Walks Through Islington: Comprising an Historical and Descriptive Account of that Extensive and Important District, Both in Its Ancient and Present State: Together with Some Particulars of the Most Remarkable Objects Immediately Adjacent
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acres afterwards ancient appears arms became building built buried called Canonbury carried chapel church City Company considerable containing continued Cross death described died Earl England erected established feet fields formed formerly front garden give Green ground hand Head Henry Highbury Hill Holloway Hoxton inhabitants institution Islington James John King lady land Lane late latter leading less lived London Lord Lower manor means mentioned nature nearly object observed occasion occupied original parish passed period persons poor possessed present probably published received record remains remarkable residence respectable Richard River road School side situation Society stands stone Street taken Thomas tion took Upper various walk wall whole
Page 378 - Plate sin with gold, And the strong lance of justice hurtless breaks : Arm it in rags, a pigmy's straw doth pierce it.
Page 87 - Act for Building and Promoting the Building of Additional Churches in Populous Parishes?
Page 143 - Hobbs told me that the cause of his Lordship's death was trying an experiment; vi^., as he was taking the Aire in a coach with Dr. Witherborne (a Scotchman, Physitian to the King), towards Highgate, snow lay on the ground, and it came into my Lord's thoughts, why flesh might not be preserved in snow, as in salt. They were resolved they would try the experiment presently. They alighted out of the coach and went into a poore woman's...
Page 344 - Market for the sale of cattle, in the parish of St. Mary, Islington, in the county of Middlesex.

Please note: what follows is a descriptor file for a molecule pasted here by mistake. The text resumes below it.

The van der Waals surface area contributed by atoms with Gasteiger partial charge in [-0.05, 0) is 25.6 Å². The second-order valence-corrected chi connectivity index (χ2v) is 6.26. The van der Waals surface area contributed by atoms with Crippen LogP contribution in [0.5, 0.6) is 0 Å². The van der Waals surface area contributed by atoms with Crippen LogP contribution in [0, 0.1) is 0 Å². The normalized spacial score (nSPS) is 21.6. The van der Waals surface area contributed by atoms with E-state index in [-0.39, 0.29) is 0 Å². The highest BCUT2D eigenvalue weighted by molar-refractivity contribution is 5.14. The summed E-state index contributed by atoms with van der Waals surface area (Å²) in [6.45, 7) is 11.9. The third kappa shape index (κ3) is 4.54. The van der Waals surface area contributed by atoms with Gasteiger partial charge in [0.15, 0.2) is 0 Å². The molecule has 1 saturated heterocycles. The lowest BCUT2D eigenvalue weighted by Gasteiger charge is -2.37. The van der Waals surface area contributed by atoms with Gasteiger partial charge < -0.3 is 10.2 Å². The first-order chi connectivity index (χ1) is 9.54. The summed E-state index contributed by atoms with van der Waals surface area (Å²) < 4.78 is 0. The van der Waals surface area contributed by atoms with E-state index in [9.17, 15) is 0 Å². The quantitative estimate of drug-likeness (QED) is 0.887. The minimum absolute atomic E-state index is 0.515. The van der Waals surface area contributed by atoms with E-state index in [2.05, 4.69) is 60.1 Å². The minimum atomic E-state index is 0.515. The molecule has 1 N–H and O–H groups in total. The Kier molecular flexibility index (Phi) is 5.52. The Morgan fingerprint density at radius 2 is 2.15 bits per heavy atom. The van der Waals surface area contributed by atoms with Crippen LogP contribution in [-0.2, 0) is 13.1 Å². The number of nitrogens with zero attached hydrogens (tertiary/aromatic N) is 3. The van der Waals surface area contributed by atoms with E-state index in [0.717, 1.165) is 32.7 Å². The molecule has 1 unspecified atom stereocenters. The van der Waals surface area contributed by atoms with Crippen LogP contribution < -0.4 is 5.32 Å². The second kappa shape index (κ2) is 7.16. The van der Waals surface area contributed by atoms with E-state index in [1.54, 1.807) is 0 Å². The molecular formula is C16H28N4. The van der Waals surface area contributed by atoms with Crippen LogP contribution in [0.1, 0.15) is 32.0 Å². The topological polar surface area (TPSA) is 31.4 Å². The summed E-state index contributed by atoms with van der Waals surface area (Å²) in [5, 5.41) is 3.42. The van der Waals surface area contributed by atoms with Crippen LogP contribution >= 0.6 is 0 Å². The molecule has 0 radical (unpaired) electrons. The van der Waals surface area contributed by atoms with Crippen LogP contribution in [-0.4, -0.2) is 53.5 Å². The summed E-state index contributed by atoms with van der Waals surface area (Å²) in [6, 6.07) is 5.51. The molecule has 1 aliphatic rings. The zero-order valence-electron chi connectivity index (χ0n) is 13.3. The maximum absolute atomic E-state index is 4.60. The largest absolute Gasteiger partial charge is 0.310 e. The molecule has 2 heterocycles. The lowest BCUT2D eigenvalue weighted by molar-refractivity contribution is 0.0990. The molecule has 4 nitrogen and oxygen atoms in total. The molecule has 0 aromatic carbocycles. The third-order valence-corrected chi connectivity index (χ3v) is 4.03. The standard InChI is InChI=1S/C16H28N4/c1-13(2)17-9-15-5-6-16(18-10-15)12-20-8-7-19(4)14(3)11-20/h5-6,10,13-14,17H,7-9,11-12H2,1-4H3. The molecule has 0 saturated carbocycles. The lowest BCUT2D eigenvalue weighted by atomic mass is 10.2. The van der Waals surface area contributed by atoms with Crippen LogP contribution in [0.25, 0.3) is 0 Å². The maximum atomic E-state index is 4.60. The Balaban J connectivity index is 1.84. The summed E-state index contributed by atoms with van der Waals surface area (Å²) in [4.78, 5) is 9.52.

Page 224 - This is a faithful saying, and worthy of all acceptation, that JESUS CHRIST came into the world to save sinners, of whom I am chief.
Page 52 - Islington, where he was waiting for his sister, whom he had directed to meet him : there was then nothing of disorder discernible in his mind by any but himself; but he had withdrawn from study, and travelled with no other book than an English Testament, such as children cany to the school : when his friend took it into his hand, out of curiosity to see what companion a man of letters had chosen, ' I have but one book,' said Collins,
Page 58 - I'm laid underneath, To my two loving sisters most dear, The whole of my store, Were it twice as much more, Which God's goodness has...
Page 35 - Also, for that it is undecent to crowd up myself with my gentleman-usher in my coach, I will have him to have a convenient horse, to attend me either in city or country. And I must have two footmen. And my desire is, that you defray all the charges for me.
Page 33 - My sweet life, Now I have declared to you my mind for the settling of your state, I suppose that it were best for me to bethink and consider within myself what allowance were meetest for me : I pray and beseech you to grant to me, your most kind and loving wife, the sum of 2600/.